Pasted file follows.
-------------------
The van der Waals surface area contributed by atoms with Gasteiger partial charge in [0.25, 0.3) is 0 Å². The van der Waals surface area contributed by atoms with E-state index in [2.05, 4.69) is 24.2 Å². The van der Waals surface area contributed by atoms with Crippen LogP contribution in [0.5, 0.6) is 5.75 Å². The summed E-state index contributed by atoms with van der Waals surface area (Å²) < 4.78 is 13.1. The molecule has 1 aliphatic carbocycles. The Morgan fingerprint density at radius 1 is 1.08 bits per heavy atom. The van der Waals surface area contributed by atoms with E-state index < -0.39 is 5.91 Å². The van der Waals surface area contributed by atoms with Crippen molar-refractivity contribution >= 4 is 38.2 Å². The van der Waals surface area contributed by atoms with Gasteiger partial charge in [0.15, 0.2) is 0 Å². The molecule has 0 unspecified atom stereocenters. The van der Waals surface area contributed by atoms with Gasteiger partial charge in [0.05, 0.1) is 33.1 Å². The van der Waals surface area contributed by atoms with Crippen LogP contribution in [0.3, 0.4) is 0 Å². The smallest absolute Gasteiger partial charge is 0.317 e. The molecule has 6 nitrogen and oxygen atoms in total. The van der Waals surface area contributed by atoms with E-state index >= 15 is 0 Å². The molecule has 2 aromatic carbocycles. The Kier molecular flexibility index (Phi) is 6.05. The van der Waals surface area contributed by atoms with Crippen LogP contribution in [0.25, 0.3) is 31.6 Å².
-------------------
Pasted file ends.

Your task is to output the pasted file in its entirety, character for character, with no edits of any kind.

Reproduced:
The van der Waals surface area contributed by atoms with Gasteiger partial charge in [0.25, 0.3) is 0 Å². The van der Waals surface area contributed by atoms with E-state index in [2.05, 4.69) is 24.2 Å². The van der Waals surface area contributed by atoms with Crippen LogP contribution in [0.5, 0.6) is 5.75 Å². The summed E-state index contributed by atoms with van der Waals surface area (Å²) < 4.78 is 13.1. The molecule has 1 aliphatic carbocycles. The Morgan fingerprint density at radius 1 is 1.08 bits per heavy atom. The van der Waals surface area contributed by atoms with E-state index < -0.39 is 5.91 Å². The van der Waals surface area contributed by atoms with Crippen molar-refractivity contribution >= 4 is 38.2 Å². The van der Waals surface area contributed by atoms with Gasteiger partial charge in [0.15, 0.2) is 0 Å². The molecule has 0 unspecified atom stereocenters. The van der Waals surface area contributed by atoms with Gasteiger partial charge in [0.05, 0.1) is 33.1 Å². The van der Waals surface area contributed by atoms with Crippen LogP contribution in [0.3, 0.4) is 0 Å². The smallest absolute Gasteiger partial charge is 0.317 e. The molecule has 6 nitrogen and oxygen atoms in total. The van der Waals surface area contributed by atoms with E-state index >= 15 is 0 Å². The molecule has 2 aromatic carbocycles. The Kier molecular flexibility index (Phi) is 6.05. The van der Waals surface area contributed by atoms with Crippen LogP contribution in [0.25, 0.3) is 31.6 Å².